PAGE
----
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poor progress in housing design costing cattle keepers dearly
"Read and apply the advice contained in two excellent AHDB Better Returns Programme publications: 'Improve housing for better returns' and 'Pneumonia MOT'"
Cattle housing design has made "very disappointing" progress in the past 20 years when judged alongside performance improvements over the same period in mobile phones and computers, or tractors and cars
"For 350kg live weight animals stocked at five square metres of floor space each, the most critical aspect for ventilation is providing about 0.1 square metres of air outlet per head, and at least double this of air inlet below eaves height," said Mr Robertson. "So for 160 cattle in this shed, we need 16 square metres of air outlet, which can be achieved by taking the ridge off the roof to a width of almost 50cm along the entire 35m length.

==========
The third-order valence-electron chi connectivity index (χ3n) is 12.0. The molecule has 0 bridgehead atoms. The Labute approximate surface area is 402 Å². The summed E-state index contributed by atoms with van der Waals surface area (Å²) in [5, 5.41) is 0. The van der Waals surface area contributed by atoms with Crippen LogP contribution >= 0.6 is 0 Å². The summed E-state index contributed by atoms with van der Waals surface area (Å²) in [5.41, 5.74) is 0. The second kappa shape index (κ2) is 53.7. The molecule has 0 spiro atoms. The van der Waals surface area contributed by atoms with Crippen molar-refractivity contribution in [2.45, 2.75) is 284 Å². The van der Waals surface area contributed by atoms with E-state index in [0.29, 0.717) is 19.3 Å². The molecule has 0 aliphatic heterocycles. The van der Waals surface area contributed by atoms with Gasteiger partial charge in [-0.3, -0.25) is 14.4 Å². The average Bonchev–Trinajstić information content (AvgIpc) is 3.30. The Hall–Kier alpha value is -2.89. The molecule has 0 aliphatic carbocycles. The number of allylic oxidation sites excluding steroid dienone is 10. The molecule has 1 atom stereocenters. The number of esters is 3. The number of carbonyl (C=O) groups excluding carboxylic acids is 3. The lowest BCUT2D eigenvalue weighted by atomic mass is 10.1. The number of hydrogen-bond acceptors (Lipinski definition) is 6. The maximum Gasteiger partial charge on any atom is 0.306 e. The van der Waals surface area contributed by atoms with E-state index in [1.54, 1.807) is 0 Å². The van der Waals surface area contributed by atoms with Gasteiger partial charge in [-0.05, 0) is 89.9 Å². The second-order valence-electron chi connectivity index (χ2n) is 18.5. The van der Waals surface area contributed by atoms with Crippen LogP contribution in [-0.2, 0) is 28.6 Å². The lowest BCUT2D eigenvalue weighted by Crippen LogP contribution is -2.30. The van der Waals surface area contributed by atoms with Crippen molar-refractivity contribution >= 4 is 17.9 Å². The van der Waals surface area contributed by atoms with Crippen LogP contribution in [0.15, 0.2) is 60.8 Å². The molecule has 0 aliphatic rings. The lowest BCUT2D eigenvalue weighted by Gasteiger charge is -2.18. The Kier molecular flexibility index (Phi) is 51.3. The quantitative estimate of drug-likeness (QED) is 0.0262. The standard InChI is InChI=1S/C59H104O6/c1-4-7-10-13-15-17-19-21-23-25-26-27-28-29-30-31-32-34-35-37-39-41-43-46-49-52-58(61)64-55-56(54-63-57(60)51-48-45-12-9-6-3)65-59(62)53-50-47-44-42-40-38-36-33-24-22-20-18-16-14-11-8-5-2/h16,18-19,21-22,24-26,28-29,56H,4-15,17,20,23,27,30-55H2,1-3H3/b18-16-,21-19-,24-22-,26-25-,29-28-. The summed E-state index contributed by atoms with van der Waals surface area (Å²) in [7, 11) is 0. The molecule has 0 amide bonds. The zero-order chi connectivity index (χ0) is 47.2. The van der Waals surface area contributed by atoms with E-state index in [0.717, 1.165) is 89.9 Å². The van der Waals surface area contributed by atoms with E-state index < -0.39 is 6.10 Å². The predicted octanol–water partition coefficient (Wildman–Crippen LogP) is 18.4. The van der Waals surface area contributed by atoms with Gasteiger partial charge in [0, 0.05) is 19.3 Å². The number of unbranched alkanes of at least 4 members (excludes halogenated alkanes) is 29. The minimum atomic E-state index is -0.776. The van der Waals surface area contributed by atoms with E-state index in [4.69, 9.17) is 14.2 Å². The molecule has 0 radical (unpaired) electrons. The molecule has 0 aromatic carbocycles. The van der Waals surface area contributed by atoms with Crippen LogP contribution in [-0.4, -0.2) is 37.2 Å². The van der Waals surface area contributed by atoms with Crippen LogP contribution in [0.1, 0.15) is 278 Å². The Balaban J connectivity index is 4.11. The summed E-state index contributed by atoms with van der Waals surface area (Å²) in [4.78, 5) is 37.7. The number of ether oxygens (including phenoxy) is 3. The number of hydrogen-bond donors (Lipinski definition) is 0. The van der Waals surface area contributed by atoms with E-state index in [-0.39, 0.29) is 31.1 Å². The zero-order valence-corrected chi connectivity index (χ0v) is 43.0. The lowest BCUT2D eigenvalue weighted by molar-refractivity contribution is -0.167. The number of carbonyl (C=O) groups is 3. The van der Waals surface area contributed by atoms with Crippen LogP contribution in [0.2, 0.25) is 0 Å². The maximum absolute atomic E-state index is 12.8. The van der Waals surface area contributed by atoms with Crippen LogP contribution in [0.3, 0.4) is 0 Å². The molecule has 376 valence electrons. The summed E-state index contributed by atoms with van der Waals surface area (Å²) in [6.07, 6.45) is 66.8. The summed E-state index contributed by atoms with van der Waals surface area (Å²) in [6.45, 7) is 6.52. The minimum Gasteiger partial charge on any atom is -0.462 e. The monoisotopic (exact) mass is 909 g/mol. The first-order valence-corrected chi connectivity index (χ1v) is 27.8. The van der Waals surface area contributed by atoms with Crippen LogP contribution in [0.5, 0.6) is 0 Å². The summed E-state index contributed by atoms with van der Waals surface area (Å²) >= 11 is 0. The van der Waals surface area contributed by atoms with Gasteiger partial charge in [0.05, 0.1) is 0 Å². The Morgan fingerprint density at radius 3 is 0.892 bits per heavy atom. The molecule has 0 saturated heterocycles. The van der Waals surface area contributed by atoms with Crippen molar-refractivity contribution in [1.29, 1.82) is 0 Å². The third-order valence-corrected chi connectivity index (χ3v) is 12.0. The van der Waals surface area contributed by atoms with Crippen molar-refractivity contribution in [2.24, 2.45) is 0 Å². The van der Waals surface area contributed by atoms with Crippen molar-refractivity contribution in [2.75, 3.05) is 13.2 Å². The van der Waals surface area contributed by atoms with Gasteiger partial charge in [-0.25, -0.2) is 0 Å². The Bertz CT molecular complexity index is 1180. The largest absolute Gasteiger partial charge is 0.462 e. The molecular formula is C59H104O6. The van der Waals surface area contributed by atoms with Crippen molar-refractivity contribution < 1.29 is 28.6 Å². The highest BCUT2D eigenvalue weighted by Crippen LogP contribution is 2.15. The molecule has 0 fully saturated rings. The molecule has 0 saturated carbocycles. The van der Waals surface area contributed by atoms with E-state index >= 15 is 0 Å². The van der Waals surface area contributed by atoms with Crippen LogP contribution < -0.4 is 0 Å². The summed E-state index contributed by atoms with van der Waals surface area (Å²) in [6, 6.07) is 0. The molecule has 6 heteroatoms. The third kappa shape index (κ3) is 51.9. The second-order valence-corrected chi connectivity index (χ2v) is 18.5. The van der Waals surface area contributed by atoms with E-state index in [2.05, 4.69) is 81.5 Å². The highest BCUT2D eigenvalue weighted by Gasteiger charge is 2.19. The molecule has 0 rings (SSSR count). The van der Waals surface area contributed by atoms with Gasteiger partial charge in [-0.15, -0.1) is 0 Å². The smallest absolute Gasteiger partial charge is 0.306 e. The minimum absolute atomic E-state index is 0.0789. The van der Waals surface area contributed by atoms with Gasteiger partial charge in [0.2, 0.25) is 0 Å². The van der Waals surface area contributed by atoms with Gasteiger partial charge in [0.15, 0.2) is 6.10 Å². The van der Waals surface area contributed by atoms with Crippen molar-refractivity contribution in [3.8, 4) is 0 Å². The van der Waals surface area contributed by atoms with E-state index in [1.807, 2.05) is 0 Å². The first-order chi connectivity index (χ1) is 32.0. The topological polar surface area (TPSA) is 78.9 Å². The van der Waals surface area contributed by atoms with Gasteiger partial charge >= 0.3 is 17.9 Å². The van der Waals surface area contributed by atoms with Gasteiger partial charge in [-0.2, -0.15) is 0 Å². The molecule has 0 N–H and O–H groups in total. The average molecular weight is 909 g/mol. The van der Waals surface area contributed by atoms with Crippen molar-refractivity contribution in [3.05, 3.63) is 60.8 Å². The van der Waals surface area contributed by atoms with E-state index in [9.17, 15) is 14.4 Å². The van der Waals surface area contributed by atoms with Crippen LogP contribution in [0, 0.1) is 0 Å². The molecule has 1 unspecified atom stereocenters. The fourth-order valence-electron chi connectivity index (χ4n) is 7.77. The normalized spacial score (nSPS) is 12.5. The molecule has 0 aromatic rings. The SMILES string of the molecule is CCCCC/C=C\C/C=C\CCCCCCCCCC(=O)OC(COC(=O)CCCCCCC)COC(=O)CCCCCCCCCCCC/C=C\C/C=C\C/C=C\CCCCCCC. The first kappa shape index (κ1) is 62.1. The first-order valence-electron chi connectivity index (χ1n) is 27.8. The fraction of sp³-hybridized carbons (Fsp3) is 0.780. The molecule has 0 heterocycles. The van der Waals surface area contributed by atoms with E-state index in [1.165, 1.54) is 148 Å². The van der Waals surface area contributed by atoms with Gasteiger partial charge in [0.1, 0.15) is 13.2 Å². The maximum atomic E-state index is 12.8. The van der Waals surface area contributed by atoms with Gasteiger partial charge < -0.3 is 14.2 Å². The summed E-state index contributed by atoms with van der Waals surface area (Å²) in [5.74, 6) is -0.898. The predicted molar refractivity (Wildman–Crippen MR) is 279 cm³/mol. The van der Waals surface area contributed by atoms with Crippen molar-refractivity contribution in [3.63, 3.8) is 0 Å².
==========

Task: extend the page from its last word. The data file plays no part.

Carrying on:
"For fresh air inlet, 32 square metres are needed. This can be achieved by taking out 1.5m depth of cladding from the eaves downwards, along both sides of the building, and installing 30% gap cladding or the equivalent ventilated curtain system. If you follow the EBLEX Pneumonia MOT guidelines to the letter, there are some additional refinements that take account of other factors like the angle of roof pitch, for example."
Despite drainage and ventilation being cornerstones of healthy housing, infectious causes of pneumonia cannot be eliminated and are also potentially ever-present in the disease prevention picture, according to Zoetis vet Sarah Ritter. "In calves from the dairy herd like those coming here, the first three months of life are the highest risk period," she advised workshop attendees. "Nationwide surveillance shows that the viruses RSV and PI3 are the main threats to very young calves, RSV in particular being highly pathogenic - that is, highly likely to cause serious disease and, all too often, a dead calf.